Data were available for 2917 IBD patients who had COVID-19, of whom, 26.4%, with a mean age of 43 years (55.5% female) developed new GI symptoms when infected with the virus. There was no significant difference in the incidence of new GI symptoms in those with Crohn’s disease or ulcerative colitis. Moreover, new gastrointestinal symptoms occurred more frequently in those with active disease compared to those in remission (29.4% vs 23.3%, p < 0.01). The pattern of symptoms however, was broadly similar apart from abdominal pain. For instance, diarrhoea occurred in 83% vs 76% (active disease vs remission) and nausea in 24% vs 25% (active disease vs remission). The greatest disparity was in abdominal pain (44% vs 26%, active disease vs remission). In addition, patients with IBD experiencing new GI symptoms were more likely to be hospitalised because of COVID-19 (31.4% vs 19.2%, p < 0.01) although the development of new symptoms was not associated with a higher risk of death.
The authors discussed how the development of new gastrointestinal symptoms were unlikely to represent a disease flare, because a large number of those in remission also experienced new symptoms after becoming infected. They concluded that the presence of new gastrointestinal symptoms in a patient with IBD should clinicians to consider infection with COVID-19 although the team also felt that further studies were needed to determine if infection could trigger an IBD flare or even alter the subsequent course of the disease.
Ungaro RC et al. New Gastrointestinal Symptoms Are Common in Inflammatory Bowel Disease Patients With COVID-19: Data from an International Registry. Inflamm Bowel Dis 2021
28th May 2021
Disease severity in COVID-19 is known to be worse in those with associated co-morbidities such as hypertension and diabetes. Furthermore, concerns have been raised that the presence of a dysfunctional immune system as seen in patients with immune-mediated inflammatory diseases such as rheumatoid arthritis, also increases the risk of a poor prognosis. In fact, one meta-analysis has estimated that patients with autoimmune diseases have more than twice the risk of infection with COVID-19. Nevertheless, it has also been suggested that due to the systemic inflammatory response induced by COVID-19, patients prescribed treatments aimed at controlling the inflammatory response, may be protected against more severe disease. In an effort to understand more about how COVID-19 impacts upon those with immune-mediated inflammatory conditions, the Euro-COVIMID study was undertaken. This cross-sectional study, followed-up patients in six European countries with one of several immune-related inflammatory disorders including rheumatoid arthritis, systemic lupus erythematosus and Sjogren’s syndrome. Data was collected on demographics, co-morbidities, number of recent disease flares and the presence of COVID-19 in a questionnaire completed in consultation with a healthcare professional when the patient was seen at an outpatient clinic. The primary outcome of the study was the prevalence of serological and clinical COVID-19 and the authors examined whether there were any particular factors associated with the risk of infection.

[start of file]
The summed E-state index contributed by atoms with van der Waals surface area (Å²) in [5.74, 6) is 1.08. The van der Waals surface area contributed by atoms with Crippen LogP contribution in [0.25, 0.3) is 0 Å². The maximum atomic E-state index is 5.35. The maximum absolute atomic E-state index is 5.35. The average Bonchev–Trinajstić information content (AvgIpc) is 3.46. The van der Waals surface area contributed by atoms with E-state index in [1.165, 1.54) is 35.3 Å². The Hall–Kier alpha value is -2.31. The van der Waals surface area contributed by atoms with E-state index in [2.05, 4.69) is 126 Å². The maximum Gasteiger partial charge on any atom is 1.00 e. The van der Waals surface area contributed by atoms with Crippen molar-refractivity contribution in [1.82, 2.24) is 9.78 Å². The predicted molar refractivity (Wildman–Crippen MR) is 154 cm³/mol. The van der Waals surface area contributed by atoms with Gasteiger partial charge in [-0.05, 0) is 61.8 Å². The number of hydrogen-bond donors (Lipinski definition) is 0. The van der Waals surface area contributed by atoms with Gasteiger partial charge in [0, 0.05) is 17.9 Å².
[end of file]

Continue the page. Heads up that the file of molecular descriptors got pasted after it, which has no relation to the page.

A total of 3038 patients with a mean age of 58 years (73.9% female) were included in the analysis. The most common immune disease was rheumatoid arthritis (29.4%), axial spondylarthritis (22.1%) and systemic lupus erythematosus (20%). Nearly a third (32%) of patients were taking oral prednisolone and 35.9% were prescribed a biological or synthetic DMARD. Co-morbidities included hypertension (29.7%), dyslipidaemia (13.6%) and obesity (8.1%).
COVID-19 antibodies were detected in 5.5% of patients and symptomatic COVID-19 occurred in 122 (4%) of whom, 24 were hospitalised and 4 died. Factors significantly associated with symptomatic COVID-19 included higher plasma levels of C-reactive protein, CRP (odds ratio, OR = 1.18, 95% CL 1.05 – 1.33, p = 0.006) and a higher number of disease flares (OR = 1.27). In contrast, the use of biological therapy was associated with a reduced risk (OR = 0.51) of symptomatic COVID-19.
In their discussion, the authors noted that the prevalence of COVID-19 among those with immune-mediated inflammatory diseases was no higher than in the general population. They also speculated that the presence of elevated CRP levels, representing systemic inflammation, might contribute towards the development of COVID-19 and that biological therapy, which effectively dampened systemic inflammation, appeared to exert a protective effect. The authors concluded that adequate control of inflammatory activity in those immune-mediated diseases could be crucial during the COVID-19 pandemic.
Saasoun D et al. SARS-CoV-2 outbreak in immune-mediated inflammatory diseases: the Euro-COVIMID multi-centre cross-sectional study. Lancet Rheumatol 2021